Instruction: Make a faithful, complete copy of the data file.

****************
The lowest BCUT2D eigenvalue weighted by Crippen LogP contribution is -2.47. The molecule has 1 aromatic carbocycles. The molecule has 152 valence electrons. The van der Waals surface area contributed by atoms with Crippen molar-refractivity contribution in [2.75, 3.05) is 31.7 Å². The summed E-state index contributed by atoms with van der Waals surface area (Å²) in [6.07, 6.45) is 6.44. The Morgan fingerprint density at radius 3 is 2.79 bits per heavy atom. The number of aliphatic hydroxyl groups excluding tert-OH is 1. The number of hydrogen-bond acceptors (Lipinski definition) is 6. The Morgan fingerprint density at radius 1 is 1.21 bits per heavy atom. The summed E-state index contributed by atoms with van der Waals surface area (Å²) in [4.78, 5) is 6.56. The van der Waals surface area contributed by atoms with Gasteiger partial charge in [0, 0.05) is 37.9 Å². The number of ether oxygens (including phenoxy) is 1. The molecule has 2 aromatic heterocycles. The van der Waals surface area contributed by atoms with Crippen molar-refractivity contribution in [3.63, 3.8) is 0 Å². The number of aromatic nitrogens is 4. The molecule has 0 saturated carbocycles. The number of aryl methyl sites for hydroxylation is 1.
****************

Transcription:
The lowest BCUT2D eigenvalue weighted by Crippen LogP contribution is -2.47. The molecule has 1 aromatic carbocycles. The molecule has 152 valence electrons. The van der Waals surface area contributed by atoms with Crippen molar-refractivity contribution in [2.75, 3.05) is 31.7 Å². The summed E-state index contributed by atoms with van der Waals surface area (Å²) in [6.07, 6.45) is 6.44. The Morgan fingerprint density at radius 3 is 2.79 bits per heavy atom. The number of aliphatic hydroxyl groups excluding tert-OH is 1. The number of hydrogen-bond acceptors (Lipinski definition) is 6. The Morgan fingerprint density at radius 1 is 1.21 bits per heavy atom. The summed E-state index contributed by atoms with van der Waals surface area (Å²) in [4.78, 5) is 6.56. The van der Waals surface area contributed by atoms with Gasteiger partial charge in [0, 0.05) is 37.9 Å². The number of ether oxygens (including phenoxy) is 1. The molecule has 2 aromatic heterocycles. The van der Waals surface area contributed by atoms with Crippen molar-refractivity contribution in [3.63, 3.8) is 0 Å². The number of aromatic nitrogens is 4. The molecule has 0 saturated carbocycles. The number of aryl methyl sites for hydroxylation is 1.